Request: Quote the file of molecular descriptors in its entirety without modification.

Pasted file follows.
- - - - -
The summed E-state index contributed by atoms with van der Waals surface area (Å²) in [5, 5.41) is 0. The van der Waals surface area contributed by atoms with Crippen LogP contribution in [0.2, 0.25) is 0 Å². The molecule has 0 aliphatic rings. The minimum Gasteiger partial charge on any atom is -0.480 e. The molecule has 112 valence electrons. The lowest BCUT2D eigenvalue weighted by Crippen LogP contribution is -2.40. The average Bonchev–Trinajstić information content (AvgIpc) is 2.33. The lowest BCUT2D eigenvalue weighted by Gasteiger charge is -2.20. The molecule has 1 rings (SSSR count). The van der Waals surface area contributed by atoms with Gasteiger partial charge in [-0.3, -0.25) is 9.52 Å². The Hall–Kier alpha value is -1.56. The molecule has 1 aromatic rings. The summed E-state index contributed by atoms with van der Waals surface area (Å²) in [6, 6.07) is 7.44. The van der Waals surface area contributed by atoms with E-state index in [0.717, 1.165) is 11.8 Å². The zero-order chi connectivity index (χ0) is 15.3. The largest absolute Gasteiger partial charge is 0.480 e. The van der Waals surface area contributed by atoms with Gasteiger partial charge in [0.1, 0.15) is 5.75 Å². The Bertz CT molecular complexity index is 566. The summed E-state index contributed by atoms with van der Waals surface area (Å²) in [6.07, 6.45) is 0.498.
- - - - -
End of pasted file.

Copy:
The summed E-state index contributed by atoms with van der Waals surface area (Å²) in [5, 5.41) is 0. The van der Waals surface area contributed by atoms with Crippen LogP contribution in [0.2, 0.25) is 0 Å². The molecule has 0 aliphatic rings. The minimum Gasteiger partial charge on any atom is -0.480 e. The molecule has 112 valence electrons. The lowest BCUT2D eigenvalue weighted by Crippen LogP contribution is -2.40. The average Bonchev–Trinajstić information content (AvgIpc) is 2.33. The lowest BCUT2D eigenvalue weighted by Gasteiger charge is -2.20. The molecule has 1 rings (SSSR count). The van der Waals surface area contributed by atoms with Gasteiger partial charge in [-0.3, -0.25) is 9.52 Å². The Hall–Kier alpha value is -1.56. The molecule has 1 aromatic rings. The summed E-state index contributed by atoms with van der Waals surface area (Å²) in [6, 6.07) is 7.44. The van der Waals surface area contributed by atoms with E-state index in [0.717, 1.165) is 11.8 Å². The zero-order chi connectivity index (χ0) is 15.3. The largest absolute Gasteiger partial charge is 0.480 e. The van der Waals surface area contributed by atoms with Gasteiger partial charge in [0.1, 0.15) is 5.75 Å². The Bertz CT molecular complexity index is 566. The summed E-state index contributed by atoms with van der Waals surface area (Å²) in [6.07, 6.45) is 0.498.